Submitted to: Journal of Chemical Ecology
Publication Type: Peer Reviewed Journal
Publication Acceptance Date: 1/17/2008
Publication Date: 3/15/2008
Citation: Rohrig, E.A., Sivinski, J.M., Teal, P.E., Stuhl, C.J., Aluja, M. 2008. A floral-derived compound attractive to the tephritid fruit fly parasitoid Diachasmimorpha longicaudata (Hymenoptera: Braconidae). Journal of Chemical Ecology. 34:549-557.
Interpretive Summary: Fruit fly pests could be better controlled by mass-released natural enemies if their numbers, dispersal and survival were efficiently monitored. One potential source of attractants is the foods sources exploited by adult parasitoids. Scientist at the ARS Center for Medical, Agricultural and Veterinary Entomology, Gainesville, Florida collected the odors coming off two flowers, one attractive to a widely mass-reared fruit fly parasitoid and the other not attractive. The principle difference between the odors was the chemical acetaphenone. This chemical alone was then found to attract female parasitoids. Further studies will combine this floral attractant with the smells of other foods in order to create a practical trapping system.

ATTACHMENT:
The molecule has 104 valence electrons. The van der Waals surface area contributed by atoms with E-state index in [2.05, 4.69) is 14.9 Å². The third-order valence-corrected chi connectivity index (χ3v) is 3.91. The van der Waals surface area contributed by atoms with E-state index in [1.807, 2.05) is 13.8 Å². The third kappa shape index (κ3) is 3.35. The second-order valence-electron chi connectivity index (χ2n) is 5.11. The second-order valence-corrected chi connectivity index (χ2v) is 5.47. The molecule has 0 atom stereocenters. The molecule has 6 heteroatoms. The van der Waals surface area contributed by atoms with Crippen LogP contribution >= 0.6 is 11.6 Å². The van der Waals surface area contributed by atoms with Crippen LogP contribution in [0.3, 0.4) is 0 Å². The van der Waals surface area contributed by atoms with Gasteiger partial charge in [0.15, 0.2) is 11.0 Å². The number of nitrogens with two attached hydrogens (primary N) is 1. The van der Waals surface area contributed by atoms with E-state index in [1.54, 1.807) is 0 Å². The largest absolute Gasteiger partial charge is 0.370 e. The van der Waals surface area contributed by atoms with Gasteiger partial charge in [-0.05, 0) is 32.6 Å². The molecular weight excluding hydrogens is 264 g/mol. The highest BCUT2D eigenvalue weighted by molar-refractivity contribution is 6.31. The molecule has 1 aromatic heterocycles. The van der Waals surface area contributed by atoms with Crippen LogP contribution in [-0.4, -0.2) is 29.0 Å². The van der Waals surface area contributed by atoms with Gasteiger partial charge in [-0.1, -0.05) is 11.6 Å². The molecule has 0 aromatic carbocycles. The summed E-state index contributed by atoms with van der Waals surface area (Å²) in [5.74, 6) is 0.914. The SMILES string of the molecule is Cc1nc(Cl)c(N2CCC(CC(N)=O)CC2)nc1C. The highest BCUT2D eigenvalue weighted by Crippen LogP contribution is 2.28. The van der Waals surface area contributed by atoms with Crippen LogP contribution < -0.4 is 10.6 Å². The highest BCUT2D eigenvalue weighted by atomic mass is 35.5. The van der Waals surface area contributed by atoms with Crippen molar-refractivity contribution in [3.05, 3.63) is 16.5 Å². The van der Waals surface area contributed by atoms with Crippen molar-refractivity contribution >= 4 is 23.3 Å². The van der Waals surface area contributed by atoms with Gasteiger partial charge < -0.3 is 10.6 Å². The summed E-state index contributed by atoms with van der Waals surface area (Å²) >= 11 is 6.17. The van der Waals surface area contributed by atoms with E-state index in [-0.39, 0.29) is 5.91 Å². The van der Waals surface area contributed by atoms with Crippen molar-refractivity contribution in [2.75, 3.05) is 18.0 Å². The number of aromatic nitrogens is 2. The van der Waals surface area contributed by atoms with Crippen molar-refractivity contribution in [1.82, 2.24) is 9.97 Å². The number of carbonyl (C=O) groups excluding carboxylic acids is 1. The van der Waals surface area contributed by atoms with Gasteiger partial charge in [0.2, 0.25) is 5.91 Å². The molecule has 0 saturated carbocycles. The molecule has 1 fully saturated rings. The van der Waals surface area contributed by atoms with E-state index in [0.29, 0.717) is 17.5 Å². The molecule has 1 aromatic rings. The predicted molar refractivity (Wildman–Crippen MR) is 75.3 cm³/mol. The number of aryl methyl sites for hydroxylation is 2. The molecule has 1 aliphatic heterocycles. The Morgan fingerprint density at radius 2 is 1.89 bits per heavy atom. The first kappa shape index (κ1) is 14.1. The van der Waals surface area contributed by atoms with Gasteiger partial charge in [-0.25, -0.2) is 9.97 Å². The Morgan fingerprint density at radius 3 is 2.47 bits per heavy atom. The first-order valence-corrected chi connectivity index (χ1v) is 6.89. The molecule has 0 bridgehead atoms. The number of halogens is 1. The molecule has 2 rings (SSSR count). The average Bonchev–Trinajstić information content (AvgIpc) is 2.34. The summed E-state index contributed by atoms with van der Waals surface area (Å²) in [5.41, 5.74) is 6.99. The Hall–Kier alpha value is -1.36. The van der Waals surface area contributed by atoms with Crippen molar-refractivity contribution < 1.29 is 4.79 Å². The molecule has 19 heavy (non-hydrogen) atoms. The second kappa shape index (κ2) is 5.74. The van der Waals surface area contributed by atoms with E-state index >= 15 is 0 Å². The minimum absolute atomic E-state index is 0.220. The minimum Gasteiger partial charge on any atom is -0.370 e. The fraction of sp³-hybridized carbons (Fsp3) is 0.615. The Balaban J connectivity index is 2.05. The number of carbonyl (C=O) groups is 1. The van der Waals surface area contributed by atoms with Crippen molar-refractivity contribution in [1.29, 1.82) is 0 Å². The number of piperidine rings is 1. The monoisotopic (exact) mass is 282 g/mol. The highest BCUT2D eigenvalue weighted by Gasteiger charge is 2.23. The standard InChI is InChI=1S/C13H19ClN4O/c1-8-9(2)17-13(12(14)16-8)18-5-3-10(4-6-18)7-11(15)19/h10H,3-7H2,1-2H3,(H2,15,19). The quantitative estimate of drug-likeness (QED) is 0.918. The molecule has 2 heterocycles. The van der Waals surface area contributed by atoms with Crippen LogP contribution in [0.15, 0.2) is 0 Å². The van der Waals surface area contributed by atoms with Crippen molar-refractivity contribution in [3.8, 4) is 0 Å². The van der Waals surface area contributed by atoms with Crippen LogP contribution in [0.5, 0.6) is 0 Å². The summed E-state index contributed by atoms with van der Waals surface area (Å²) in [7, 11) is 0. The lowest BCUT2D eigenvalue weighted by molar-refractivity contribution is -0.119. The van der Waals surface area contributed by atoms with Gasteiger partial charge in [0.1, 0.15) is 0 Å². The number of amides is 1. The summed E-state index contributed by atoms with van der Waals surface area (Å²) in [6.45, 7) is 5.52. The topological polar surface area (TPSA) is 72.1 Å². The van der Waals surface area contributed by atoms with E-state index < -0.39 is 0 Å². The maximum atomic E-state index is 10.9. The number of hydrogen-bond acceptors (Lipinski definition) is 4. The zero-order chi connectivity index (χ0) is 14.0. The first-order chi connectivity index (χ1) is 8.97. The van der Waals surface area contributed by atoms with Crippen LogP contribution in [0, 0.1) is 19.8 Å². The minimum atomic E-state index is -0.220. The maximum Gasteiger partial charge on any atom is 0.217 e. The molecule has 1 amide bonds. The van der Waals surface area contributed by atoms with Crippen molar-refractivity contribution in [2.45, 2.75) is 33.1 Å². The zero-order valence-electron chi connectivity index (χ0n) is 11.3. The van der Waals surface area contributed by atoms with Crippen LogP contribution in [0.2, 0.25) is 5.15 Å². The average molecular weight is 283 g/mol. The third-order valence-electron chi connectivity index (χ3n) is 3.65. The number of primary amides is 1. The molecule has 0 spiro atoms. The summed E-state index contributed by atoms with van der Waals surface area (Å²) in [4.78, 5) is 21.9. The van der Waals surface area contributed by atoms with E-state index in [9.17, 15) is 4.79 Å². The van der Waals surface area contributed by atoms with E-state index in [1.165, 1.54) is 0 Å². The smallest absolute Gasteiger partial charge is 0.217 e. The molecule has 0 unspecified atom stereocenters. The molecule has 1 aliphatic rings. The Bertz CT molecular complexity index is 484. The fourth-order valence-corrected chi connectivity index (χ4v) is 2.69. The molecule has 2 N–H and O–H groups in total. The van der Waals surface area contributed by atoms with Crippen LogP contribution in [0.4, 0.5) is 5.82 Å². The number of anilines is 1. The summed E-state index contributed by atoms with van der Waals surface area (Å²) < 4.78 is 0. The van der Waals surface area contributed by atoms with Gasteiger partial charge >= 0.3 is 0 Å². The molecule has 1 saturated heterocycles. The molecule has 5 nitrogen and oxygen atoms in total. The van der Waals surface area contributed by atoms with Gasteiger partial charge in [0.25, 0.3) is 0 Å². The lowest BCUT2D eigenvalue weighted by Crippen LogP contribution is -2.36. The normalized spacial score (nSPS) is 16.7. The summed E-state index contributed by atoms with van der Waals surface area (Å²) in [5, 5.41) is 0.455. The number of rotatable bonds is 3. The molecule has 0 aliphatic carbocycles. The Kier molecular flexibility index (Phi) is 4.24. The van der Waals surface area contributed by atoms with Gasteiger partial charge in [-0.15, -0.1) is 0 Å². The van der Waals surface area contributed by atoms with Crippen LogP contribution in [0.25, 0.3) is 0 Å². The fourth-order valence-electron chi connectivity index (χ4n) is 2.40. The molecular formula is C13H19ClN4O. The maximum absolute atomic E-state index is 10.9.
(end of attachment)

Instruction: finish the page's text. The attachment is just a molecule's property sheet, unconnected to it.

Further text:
Technical Abstract: Many adult hymenopteran parasitoids, even host-feeding species, consume the nectar of flowering plants. Previous field studies had identified plants attractive (Lobularia maritima L.) and unattractive (Spermacoce verticillata L) to certain opiine braconids (Hymenoptera). Under laboratory conditions, Diachasmimorpha longicaudata (Ashmead), a parasitoid of tephritid fruit fly larvae and representative opiine, responded in flight tunnels to L. maritima but not to S. verticillata. Volatile chemicals of the two flowers were collected and analyzed using capillary gas liquid chromatography and mass spectral analysis. Acetophenone was isolated from L. maritima but not from S. verticillata. In flight tunnels, D. longicaudata were exposed to 10 concentrations (doses) of acetophenone. Female parasitoids showed a significant attraction to several acetophenone doses, with concentrations of 25 and 50 ng the most attractive. No odor source, either floral or floral-derived, was attractive to male parasitoids. Reliable trapping systems for parasitoid species, particularly species such as D. longicaudata used for augmentative biological coontrol, would be a valuable monitoring tool. At the present time, there are few, if any, florally-derived synthetic lures for attracting hymenopteran parasitoids.